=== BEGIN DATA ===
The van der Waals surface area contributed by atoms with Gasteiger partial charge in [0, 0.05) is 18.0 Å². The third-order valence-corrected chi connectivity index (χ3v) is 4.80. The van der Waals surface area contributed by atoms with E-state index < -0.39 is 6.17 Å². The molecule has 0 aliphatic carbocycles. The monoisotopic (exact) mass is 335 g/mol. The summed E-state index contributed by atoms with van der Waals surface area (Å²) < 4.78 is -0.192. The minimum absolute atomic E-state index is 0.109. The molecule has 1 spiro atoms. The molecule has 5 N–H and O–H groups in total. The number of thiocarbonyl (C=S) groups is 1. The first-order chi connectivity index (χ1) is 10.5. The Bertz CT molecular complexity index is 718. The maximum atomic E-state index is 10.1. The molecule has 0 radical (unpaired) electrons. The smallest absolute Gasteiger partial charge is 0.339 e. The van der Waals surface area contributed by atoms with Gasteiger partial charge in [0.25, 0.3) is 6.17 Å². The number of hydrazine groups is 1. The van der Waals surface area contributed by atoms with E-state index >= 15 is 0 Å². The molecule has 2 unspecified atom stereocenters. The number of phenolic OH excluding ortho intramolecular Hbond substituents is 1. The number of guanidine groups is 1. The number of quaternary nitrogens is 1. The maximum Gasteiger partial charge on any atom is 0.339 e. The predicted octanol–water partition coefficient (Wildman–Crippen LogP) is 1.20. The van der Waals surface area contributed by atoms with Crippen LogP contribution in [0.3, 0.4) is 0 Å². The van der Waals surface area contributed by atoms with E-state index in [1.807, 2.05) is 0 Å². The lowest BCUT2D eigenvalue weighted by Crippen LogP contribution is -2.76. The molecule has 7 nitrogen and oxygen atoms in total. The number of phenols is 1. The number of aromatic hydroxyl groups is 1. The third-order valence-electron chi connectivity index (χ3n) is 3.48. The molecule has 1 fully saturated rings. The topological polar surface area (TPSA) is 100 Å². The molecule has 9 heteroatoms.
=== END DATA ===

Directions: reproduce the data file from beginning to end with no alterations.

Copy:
The van der Waals surface area contributed by atoms with Gasteiger partial charge in [0, 0.05) is 18.0 Å². The third-order valence-corrected chi connectivity index (χ3v) is 4.80. The van der Waals surface area contributed by atoms with E-state index < -0.39 is 6.17 Å². The molecule has 0 aliphatic carbocycles. The monoisotopic (exact) mass is 335 g/mol. The summed E-state index contributed by atoms with van der Waals surface area (Å²) < 4.78 is -0.192. The minimum absolute atomic E-state index is 0.109. The molecule has 1 spiro atoms. The molecule has 5 N–H and O–H groups in total. The number of thiocarbonyl (C=S) groups is 1. The first-order chi connectivity index (χ1) is 10.5. The Bertz CT molecular complexity index is 718. The maximum atomic E-state index is 10.1. The molecule has 0 radical (unpaired) electrons. The smallest absolute Gasteiger partial charge is 0.339 e. The van der Waals surface area contributed by atoms with Gasteiger partial charge in [0.25, 0.3) is 6.17 Å². The number of hydrazine groups is 1. The van der Waals surface area contributed by atoms with E-state index >= 15 is 0 Å². The molecule has 2 unspecified atom stereocenters. The number of phenolic OH excluding ortho intramolecular Hbond substituents is 1. The number of guanidine groups is 1. The number of quaternary nitrogens is 1. The maximum Gasteiger partial charge on any atom is 0.339 e. The predicted octanol–water partition coefficient (Wildman–Crippen LogP) is 1.20. The van der Waals surface area contributed by atoms with Crippen LogP contribution in [0.3, 0.4) is 0 Å². The van der Waals surface area contributed by atoms with E-state index in [1.807, 2.05) is 0 Å². The lowest BCUT2D eigenvalue weighted by Crippen LogP contribution is -2.76. The molecule has 7 nitrogen and oxygen atoms in total. The number of phenols is 1. The number of aromatic hydroxyl groups is 1. The third-order valence-electron chi connectivity index (χ3n) is 3.48. The molecule has 1 fully saturated rings. The topological polar surface area (TPSA) is 100 Å². The molecule has 9 heteroatoms.